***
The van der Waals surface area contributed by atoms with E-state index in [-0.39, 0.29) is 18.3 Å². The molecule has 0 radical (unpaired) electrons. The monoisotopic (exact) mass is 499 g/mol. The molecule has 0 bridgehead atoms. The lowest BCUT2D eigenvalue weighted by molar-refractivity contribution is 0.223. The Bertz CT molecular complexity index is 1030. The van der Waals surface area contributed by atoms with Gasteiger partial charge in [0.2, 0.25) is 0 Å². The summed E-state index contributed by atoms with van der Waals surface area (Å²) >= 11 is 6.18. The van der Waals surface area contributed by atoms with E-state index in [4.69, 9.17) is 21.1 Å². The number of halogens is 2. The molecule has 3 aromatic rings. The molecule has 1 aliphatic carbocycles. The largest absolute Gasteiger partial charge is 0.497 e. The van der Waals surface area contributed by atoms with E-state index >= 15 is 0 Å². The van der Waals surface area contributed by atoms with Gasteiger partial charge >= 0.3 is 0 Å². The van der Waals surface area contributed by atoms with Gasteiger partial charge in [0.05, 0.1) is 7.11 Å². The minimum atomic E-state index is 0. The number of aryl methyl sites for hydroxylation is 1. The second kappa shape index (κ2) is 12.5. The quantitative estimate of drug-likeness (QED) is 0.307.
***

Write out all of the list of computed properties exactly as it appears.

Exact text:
The van der Waals surface area contributed by atoms with E-state index in [-0.39, 0.29) is 18.3 Å². The molecule has 0 radical (unpaired) electrons. The monoisotopic (exact) mass is 499 g/mol. The molecule has 0 bridgehead atoms. The lowest BCUT2D eigenvalue weighted by molar-refractivity contribution is 0.223. The Bertz CT molecular complexity index is 1030. The van der Waals surface area contributed by atoms with Gasteiger partial charge in [0.2, 0.25) is 0 Å². The summed E-state index contributed by atoms with van der Waals surface area (Å²) >= 11 is 6.18. The van der Waals surface area contributed by atoms with E-state index in [4.69, 9.17) is 21.1 Å². The number of halogens is 2. The molecule has 3 aromatic rings. The molecule has 1 aliphatic carbocycles. The largest absolute Gasteiger partial charge is 0.497 e. The van der Waals surface area contributed by atoms with E-state index >= 15 is 0 Å². The van der Waals surface area contributed by atoms with Gasteiger partial charge >= 0.3 is 0 Å². The van der Waals surface area contributed by atoms with Gasteiger partial charge in [0.05, 0.1) is 7.11 Å². The minimum atomic E-state index is 0. The number of aryl methyl sites for hydroxylation is 1. The second kappa shape index (κ2) is 12.5. The quantitative estimate of drug-likeness (QED) is 0.307.